David Rudabaugh was born in Fulton County, Illinois in July, 1854. However his family moved to Eureka, Kansas in 1870. Later he lived in Greenwood County, Kansas before following the cattle trail west into Colorado. Little is known about his life until he joined the “outlaw trail.”
Nicknamed “Dirty Dave” because he rarely bathed and wore filthy clothes, he came to notoriety in the 1870s as the head of a gang of thieves and rustlers in Texas. But Rudabaugh didn’t limit his thieving to the Lone Star State. When he and his gang robbed a Santa Fe Railroad construction camp in Kansas in November, 1877, Wyatt Earp was issued an acting commission as a U.S. Deputy Marshal to pursue the outlaw out of the state.
Following Rudabaugh’s trail for 400 miles to Fort Griffin, Texas, Wyatt Earp visited the Shanssey’s Saloon, asking about Rudabaugh. Owner John Shanssey said that Rudabaugh had been there earlier in the week, but didn’t know where he was bound.
He then directed Wyatt to Doc Holliday who had played cards with Rudabaugh. Wyatt was skeptical about talking to Holliday, as it was well known that Doc hated lawmen. However, when Wyatt found him that evening at Shanssey’s, he was surprised at Holliday’s willingness to talk.
Doc told Wyatt that he thought that Rudabaugh had back-trailed to Kansas. It was this first meeting between Earp and Holliday that would form their lifetime friendship. Wyatt wired this information to Bat Masterson and the news was instrumental in apprehending Rudabaugh.
Trying to stay one step ahead of Wyatt, Rudabaugh had in fact returned to Kansas, but would rob yet another train before being caught. On January 27, 1878, Rudabaugh, along with five other men, unsuccessfully attempted to hold up a train in Kinsley, Kansas. He and his accomplice Edgar West were caught within days by Sheriff Bat Masterson and his posse, which included John Joshua Webb (J.J.). When Rudabaugh went for his gun, Webb stopped him and forced him to surrender. The other four accomplices were arrested later. Rudabaugh then informed on his cohorts and promised to go “straight.” Rudabaugh’s accomplices were sent to prison, but Dirty Dave was soon released, drifting to New Mexico and returning to thievery once again.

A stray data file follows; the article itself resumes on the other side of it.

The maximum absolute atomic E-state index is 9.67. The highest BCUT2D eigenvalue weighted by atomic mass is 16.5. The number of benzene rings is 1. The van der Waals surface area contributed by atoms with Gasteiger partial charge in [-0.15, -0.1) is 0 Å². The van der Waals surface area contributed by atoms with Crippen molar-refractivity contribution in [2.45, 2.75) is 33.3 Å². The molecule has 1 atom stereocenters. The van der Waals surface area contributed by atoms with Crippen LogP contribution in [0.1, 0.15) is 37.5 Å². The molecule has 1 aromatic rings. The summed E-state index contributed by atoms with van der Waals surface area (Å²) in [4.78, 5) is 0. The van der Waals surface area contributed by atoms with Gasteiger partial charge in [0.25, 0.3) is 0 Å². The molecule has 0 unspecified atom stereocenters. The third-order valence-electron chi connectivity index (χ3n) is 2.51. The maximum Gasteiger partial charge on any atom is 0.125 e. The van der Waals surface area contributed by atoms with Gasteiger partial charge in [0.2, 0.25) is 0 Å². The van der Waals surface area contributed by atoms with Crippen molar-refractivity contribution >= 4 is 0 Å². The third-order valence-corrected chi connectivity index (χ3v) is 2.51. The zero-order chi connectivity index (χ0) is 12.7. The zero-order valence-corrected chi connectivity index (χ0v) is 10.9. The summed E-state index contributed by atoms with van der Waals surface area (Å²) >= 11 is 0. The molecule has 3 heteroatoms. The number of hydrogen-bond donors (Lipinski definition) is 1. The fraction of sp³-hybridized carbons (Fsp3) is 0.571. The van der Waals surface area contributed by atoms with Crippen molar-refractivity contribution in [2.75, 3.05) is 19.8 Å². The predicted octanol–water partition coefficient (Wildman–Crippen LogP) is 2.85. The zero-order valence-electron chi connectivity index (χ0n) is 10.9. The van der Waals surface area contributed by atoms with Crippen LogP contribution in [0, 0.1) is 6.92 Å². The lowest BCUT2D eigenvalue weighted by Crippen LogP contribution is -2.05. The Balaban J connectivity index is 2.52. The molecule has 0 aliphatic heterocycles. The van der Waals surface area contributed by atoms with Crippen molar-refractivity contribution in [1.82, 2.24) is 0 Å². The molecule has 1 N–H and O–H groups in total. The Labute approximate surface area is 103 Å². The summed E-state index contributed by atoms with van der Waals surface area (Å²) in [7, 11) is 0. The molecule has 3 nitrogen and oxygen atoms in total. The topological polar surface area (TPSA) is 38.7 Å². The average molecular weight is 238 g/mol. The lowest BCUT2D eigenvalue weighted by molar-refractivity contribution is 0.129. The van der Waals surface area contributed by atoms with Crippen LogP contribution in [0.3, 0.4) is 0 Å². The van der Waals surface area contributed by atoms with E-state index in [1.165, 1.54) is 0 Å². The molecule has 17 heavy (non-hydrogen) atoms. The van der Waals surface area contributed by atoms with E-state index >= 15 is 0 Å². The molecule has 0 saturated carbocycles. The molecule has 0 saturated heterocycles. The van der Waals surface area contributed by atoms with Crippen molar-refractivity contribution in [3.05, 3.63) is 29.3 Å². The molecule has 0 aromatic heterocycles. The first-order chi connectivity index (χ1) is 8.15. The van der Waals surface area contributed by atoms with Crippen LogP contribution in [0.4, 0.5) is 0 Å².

In 1879 he reunited with some of his acquaintances from Kansas and for the next six months they terrorized Las Vegas, New Mexico, committing train and stagecoach robberies as the “Dodge City Gang.” Members of the gang included “Mysterious Dave Mather,” Joe Carson, “Hoodoo Brown,” the Justice of the Peace; and City Marshal John Joshua Webb, Rudabaugh’s former enemy in Dodge City.
On October 14, 1879, a train was robbed in the Las Vegas area by masked men. The robbers made off with $2,085, three pistols, and all the lanterns on the train. Two years later, when Rudabaugh was finally arrested, he would confess to participating in the robbery.
On January 22, 1880, T.J. House, James West, John Dorsey, and William Randall were parading about town sneering, laughing, and looking for trouble. When they entered the Close & Patterson Variety Hall, Marshal Joe Carson asked them to check their guns, and they refused. A wild gunfight ensued and Carson was killed immediately, while Deputy “Mysterious” Dave Mather killed Randall and dropped West.
John Dorsey, though wounded, and T.J. House managed to escape. On February 5th the Dodge City Gang learned that Dorsey and House were hiding out at the home of Juan Antonio Dominguez in Buena Vista, thirty miles north of Las Vegas. A posse comprised of J.J. Webb, Dave Rudabaugh, and five other men, surrounded the House and called for the men to surrender.
Dorsey and House complied after assurance of protection from the citizens of Las Vegas was given. However, the assurance would be hollow, as within hours of the men being placed in the Old Town Jail, vigilantes relieved the jailers of the prisoners. Taking them to the windmill on the Plaza to hang, Mrs. Carson opened fire on the men before the vigilantes had a chance to hang them. Escaping justice for this murder,Rudabaugh and the rest of the gang continued to rob and rustle until J.J. Webb was arrested for the murder of Mike Kelliher on March 2, 1880. A lynch mob formed but were held off by the Dodge City Gang with “Dirty Dave” at the helm.
On April 30th, Rudabaugh, along with a man named John Allen burst through the Sheriff’s office to free Webb. Though the jail break was unsuccessful, Rudabaugh murdered jailer Antonio Lino in the process. Webb’s sentence was appealed and commuted to life in prison.
Rudabaugh, along with Dodge City Gang member, Tom Pickett fled to Fort Sumner and joined forces with Billy the Kid. According to some sources, Billy the Kid was afraid of only one man and that man was Dave Rudabaugh.
On November 30, 1880, Billy the Kid, David Anderson (aka: Billy Wilson,) and Rudabaugh rode into White Oaks, New Mexico and ran into Deputy Sheriff James Redman. Taking shots at the deputy, Redman hid behind a saloon as several local citizens ran into the street, chasing the fugitives out of town.
As a posse gave chase, the outlaws hid out at the ranch of a man named Jim Greathouse, who they held hostage. Accosted at dawn by a posse, they traded their hostage, Jim Greathouse, for Deputy Sheriff James Carlyle who was volunteered to negotiate with the outlaws in attempt to give themselves up. Continuing to surround the house, the posse waited for hours. Around midnight, the posse called out that they were going to storm the house. Just then a crash came through a window and a man came tumbling out. Shots ripped through the air and Carlyle lay dead. The bullet could have come from either the outlaws or the posse, but many suspect that the posse killed their own man. With this accident, the posse abandoned the siege and the outlaws escaped. Later Billy the Kid would be blamed for killing Carlyle.